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Judge Not

One thing that I’ve found over the years is that people are generally really bad at judging themselves. I’ve lost count of the number of times I’ve been told something about myself that I would never have considered a defining factor – but when enough people say the same thing, there’s got to be something to it.

Apparently I’m scary (that’s the most common one). I’ve never been able to see that one, especially since I’m one of the most conflict-averse people on the planet. I’m also ridiculously stubborn, though, and when it comes to something I think needs to happen or be said I tend to go all mulish and not back down. Maybe that’s what gives the “scary” vibe?

What I have figured out is that people who are stressed lose all their “polite” filters. Someone who is overwhelmed is going to show who they are without any of the things that typically get self-censored because it’s not polite. I can guarantee that the more stressed I am the worse my language gets, and the more sarcastic I get. If I hit vitriolic, I’m probably on the edge of a barrage of language most foul. That’s actually my protective layer, which lives under the assorted filters I use to stay more or less polite. What’s under the protections is the – horror of horrors – nice person who mostly wants to just get on with life and hang out with friends now and then.

Suffice to say it takes rather a lot for me to lose the protections.

Any character is going to have the same kind of traits. They’ll have a surface set of filters that they use so they can keep themselves from violating whatever the manners of their world dictate, ranging from the highest level of society they frequent through to the least couth. Under that will be a set of rather less sophisticated filters that you could call family manners – the way they act when they’re in private, or with people they trust.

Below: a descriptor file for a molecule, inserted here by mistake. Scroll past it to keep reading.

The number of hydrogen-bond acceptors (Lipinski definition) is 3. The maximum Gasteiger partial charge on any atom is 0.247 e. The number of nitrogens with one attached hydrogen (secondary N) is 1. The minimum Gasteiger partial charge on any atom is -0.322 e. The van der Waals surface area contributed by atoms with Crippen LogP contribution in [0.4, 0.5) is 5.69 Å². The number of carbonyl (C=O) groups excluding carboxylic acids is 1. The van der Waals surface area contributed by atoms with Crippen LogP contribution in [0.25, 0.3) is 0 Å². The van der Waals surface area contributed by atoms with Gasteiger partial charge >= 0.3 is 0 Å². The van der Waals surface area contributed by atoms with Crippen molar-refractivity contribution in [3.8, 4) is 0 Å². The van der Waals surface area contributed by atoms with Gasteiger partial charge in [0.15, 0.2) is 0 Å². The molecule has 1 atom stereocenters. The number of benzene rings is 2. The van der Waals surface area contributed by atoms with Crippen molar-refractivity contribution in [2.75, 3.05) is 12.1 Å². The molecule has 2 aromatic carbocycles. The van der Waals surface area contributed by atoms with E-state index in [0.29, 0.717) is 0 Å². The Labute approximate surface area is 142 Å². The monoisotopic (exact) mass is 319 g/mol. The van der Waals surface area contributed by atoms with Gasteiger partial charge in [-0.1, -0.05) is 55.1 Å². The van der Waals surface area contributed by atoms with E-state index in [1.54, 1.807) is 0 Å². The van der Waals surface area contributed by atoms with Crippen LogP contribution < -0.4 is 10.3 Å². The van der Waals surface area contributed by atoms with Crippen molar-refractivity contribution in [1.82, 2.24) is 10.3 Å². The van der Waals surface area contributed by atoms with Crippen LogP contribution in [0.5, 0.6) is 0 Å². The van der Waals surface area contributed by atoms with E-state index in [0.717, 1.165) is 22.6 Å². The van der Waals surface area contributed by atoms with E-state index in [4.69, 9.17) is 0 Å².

Those who have been hurt in some way or bullied will have a protective layer to keep unexpected attacks on their person at bay. Some people have a stoneface to keep attackers from realizing they’ve hit anything sensitive. Others will crumble at the first sign of hostility so nothing more sensitive gets touched. Some will play up a supposed weakness to hide the real one. And some will go the way I did, with a heavy layer of bitter sarcasm – which is one of the more active defenses, because it doubles as a counterattack. Or at times, a pre-emptive one.

Of course, since people have real issues judging themselves, they also often don’t know what their vulnerabilities are, which means the defensive mechanisms they build up tend either to not cover enough, or to cover everything and not let anything else get in. Some truly interesting character development can come out of that kind of mess, which in turn can lead to all manner of misjudgments that will drive a plot interesting places (and an author insane).

I just wish the Author On High would quit with the plotline that goes “take tightly wound character and stress the heck out of them then watch the fun.”

13 Comments
  1. Hmmm… I go into watchful waiting mode. Some women seem to think its a retreat, because I’m not talking. Most men understand I’m saving energy, waiting for the first swing.

    All unmercifully stressful, and I avoid such situations at all costs. Living in the country 500 yards from the nearest human is adequate. If it was a mile I’d be happier.

    Sometimes I think a little more human interaction would be nice, but then I go buy gas and the 30 seconds with the cashier fills my buffer for the day.

    September 26, 2019
    • Kate #

      This would be why I use automated cashier systems most of the time. I do not have a high tolerance for… well, most things, actually.

      September 26, 2019
  2. Covering up something . . . . Oh! Quick, back to the stuck novel!

    September 26, 2019
    • Kate #

      Heh, heh, heh…. If it helps unstick the novel, it did good.

      September 27, 2019
  3. I’m another one who outsiders call scary. I think it’s partly because my face is built so that unless I concentrate on my expression, it settles into a frown. Plus I don’t try to hide my knowledge in my field. That intimidates, and it’s a short step from “scary smart” to “scary.” Especially with introverts. “He’s quiet. He must be planning something.”

    September 26, 2019
    • Dorothy Grant #

      Outsiders is the key, isn’t it? I keep forgetting that just because I don’t find someone scary doesn’t mean that 1.) they’re not, or 2.) other people won’t find them scary.

      My world is filled with friends who light up my life, many of whom are mentally earmarked as “gives great hugs!” and “big teddybear!” and “has the best laugh!”